Procrastinators Anonymous is a fellowship of men and women who share their experience, strength and hope with each other that they may solve their common problem and help others to recover from chronic procrastination.

Mindsight: The New Science of Personal Transformation by Daniel J. Siegel, M.D.

This book is not explicitly about procrastination, and it’s not structured for easy self-help. However, I found it worth reading and reviewing here because of its very hopeful message about the possibility of changing long-standing character traits.

As I understand it, the basic idea of this book is that each individual’s life experiences shape that individual’s neurological structure, sometimes in ways that leave us with gaps in our set of life-skills. Those gaps correspond to areas of the brain that don’t contain the neurological connections that would support the missing skills. Fortunately, however, the structure of out brains is continuously changing. Certain kinds of experience are helpful for creating new neurological connections and gaining new life-skills. How we direct our attention is one thing that makes an ongoing difference in the structure of our brains.

The author of this book is a psychiatrist who has been able to help people fill in their life-skills gaps by teaching them certain mind or mind-body exercises. The book describes how these exercises changed the experiences and skills of several of the author’s patients. The exercises included meditating on one’s breath or doing walking meditation, doing relaxation exercises or a mental scan to notice bodily sensations, approaching thoughts and feelings with curiosity rather than judgment, learning to sooth one’s own feelings of distress by putting one hand on one’s heart and one hand on one’s abdomen, getting regular aerobic exercise, and so on. Which exercises the author suggested depended on the kind of life-skills gaps each patient had.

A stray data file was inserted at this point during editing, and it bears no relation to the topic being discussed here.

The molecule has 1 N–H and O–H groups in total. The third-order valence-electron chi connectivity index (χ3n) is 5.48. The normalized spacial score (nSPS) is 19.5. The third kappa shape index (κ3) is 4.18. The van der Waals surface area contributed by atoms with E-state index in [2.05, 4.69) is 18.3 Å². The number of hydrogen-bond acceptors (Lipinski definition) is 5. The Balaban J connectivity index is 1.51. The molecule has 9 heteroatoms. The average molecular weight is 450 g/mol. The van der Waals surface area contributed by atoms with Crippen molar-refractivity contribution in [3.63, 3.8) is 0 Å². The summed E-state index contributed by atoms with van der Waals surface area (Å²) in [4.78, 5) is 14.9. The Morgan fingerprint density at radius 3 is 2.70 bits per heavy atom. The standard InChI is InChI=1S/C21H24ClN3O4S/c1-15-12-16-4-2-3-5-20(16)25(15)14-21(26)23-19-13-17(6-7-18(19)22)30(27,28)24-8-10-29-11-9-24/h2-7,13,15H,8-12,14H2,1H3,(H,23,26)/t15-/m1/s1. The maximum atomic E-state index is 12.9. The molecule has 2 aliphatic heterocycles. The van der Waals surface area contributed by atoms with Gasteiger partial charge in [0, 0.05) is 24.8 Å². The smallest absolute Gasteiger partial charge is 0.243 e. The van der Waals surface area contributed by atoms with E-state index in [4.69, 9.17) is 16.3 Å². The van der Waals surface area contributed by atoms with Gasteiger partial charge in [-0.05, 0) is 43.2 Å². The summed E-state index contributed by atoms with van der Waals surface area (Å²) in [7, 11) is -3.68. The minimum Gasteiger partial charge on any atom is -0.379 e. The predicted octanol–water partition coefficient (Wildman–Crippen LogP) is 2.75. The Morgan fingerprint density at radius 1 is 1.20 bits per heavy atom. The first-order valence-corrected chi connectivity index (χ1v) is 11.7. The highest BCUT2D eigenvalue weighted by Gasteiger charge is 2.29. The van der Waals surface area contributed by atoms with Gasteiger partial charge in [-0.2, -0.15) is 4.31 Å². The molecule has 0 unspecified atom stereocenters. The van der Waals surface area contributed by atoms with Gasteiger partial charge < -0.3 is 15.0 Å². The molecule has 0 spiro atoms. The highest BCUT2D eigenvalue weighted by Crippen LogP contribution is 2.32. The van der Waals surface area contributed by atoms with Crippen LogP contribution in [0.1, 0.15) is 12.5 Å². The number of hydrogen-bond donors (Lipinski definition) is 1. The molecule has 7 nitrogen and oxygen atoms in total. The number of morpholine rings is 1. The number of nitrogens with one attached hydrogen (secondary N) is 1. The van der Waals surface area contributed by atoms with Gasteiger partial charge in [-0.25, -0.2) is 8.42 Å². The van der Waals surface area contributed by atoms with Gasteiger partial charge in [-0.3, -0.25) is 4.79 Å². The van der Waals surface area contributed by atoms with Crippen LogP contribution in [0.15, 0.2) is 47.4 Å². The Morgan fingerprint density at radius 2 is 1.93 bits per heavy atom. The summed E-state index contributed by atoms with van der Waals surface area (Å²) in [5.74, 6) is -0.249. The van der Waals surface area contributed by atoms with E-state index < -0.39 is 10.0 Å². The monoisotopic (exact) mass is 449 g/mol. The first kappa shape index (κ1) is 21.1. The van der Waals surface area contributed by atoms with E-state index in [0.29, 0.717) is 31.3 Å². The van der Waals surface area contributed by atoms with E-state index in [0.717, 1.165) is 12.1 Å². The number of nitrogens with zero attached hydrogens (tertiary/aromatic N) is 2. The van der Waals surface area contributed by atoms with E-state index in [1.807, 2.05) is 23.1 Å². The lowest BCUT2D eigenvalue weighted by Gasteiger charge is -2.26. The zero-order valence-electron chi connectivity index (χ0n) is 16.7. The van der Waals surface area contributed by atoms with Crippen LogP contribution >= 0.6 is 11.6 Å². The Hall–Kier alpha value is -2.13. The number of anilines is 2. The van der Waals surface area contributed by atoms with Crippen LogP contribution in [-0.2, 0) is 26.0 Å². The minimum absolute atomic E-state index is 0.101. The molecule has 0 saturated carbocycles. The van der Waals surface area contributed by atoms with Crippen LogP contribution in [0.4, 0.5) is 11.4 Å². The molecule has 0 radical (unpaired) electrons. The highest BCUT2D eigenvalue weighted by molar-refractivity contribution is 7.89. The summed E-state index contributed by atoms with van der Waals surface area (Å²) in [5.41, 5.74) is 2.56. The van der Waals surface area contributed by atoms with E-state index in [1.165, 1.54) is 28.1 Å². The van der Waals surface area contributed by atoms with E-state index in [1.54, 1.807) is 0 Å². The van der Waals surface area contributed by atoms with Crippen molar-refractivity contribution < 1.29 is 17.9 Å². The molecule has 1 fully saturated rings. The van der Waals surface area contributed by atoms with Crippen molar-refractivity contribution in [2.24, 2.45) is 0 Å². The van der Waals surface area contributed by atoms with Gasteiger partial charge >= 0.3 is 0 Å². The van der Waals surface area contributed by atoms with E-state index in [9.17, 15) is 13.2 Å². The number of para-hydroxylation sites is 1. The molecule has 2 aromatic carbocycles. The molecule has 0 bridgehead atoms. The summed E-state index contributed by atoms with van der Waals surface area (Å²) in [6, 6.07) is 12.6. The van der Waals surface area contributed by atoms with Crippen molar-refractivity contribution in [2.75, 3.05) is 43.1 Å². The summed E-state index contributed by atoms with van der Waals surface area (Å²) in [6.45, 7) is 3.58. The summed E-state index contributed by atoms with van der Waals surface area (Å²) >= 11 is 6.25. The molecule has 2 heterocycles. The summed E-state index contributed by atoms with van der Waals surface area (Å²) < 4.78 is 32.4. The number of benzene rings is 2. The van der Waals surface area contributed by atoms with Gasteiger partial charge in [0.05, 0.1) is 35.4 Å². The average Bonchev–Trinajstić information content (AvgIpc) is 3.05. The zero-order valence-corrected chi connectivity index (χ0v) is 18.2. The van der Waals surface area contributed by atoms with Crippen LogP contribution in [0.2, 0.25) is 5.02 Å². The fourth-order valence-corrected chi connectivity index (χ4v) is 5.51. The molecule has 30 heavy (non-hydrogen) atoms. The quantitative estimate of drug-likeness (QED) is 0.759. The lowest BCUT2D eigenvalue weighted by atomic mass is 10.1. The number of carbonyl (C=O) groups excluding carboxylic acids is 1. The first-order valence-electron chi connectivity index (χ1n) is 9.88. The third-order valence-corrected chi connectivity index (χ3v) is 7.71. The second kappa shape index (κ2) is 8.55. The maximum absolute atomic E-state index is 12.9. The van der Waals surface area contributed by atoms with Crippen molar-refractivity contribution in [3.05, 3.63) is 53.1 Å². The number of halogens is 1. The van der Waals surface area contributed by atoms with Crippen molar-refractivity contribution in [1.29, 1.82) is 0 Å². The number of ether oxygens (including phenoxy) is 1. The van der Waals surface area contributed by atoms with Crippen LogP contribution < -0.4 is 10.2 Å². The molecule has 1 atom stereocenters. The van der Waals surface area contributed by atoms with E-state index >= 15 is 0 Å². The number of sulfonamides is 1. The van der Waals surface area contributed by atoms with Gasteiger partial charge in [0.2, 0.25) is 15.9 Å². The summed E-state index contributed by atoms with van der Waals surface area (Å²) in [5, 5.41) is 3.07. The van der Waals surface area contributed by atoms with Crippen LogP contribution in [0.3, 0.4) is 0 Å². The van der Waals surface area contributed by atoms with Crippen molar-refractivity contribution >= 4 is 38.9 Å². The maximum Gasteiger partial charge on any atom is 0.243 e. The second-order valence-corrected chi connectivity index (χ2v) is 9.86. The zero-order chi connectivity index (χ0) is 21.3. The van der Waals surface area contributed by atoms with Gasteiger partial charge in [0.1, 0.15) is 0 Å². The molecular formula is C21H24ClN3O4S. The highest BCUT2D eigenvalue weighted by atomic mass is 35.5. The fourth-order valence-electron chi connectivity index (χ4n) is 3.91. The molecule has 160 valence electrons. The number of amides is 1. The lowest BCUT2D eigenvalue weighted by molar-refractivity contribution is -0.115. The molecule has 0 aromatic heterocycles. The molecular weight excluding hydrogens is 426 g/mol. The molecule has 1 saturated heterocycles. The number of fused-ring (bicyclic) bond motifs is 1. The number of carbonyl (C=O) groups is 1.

I really liked this book’s mix of science and humanity, and its very hopeful perspective on personal change. I particularly like the idea that I can improve the functionality of my brain by practicing mindfulness. However, I wish the book had been more oriented toward self-help. I’d suggest checking your local library for the book, before deciding whether or not to buy a copy.

Following up on some notes that I took from the book, I googled the Mindsight Institute at and discovered that they offer online courses and lectures—courses for mental health professionals, and lectures for the general public. The lectures cost $35.00 each or $250.00 for all eight lectures that are available to the general public. I’m currently undecided about whether or not to try out the lectures. If anyone else here decides to try them, I’d definitely like to hear about your experience!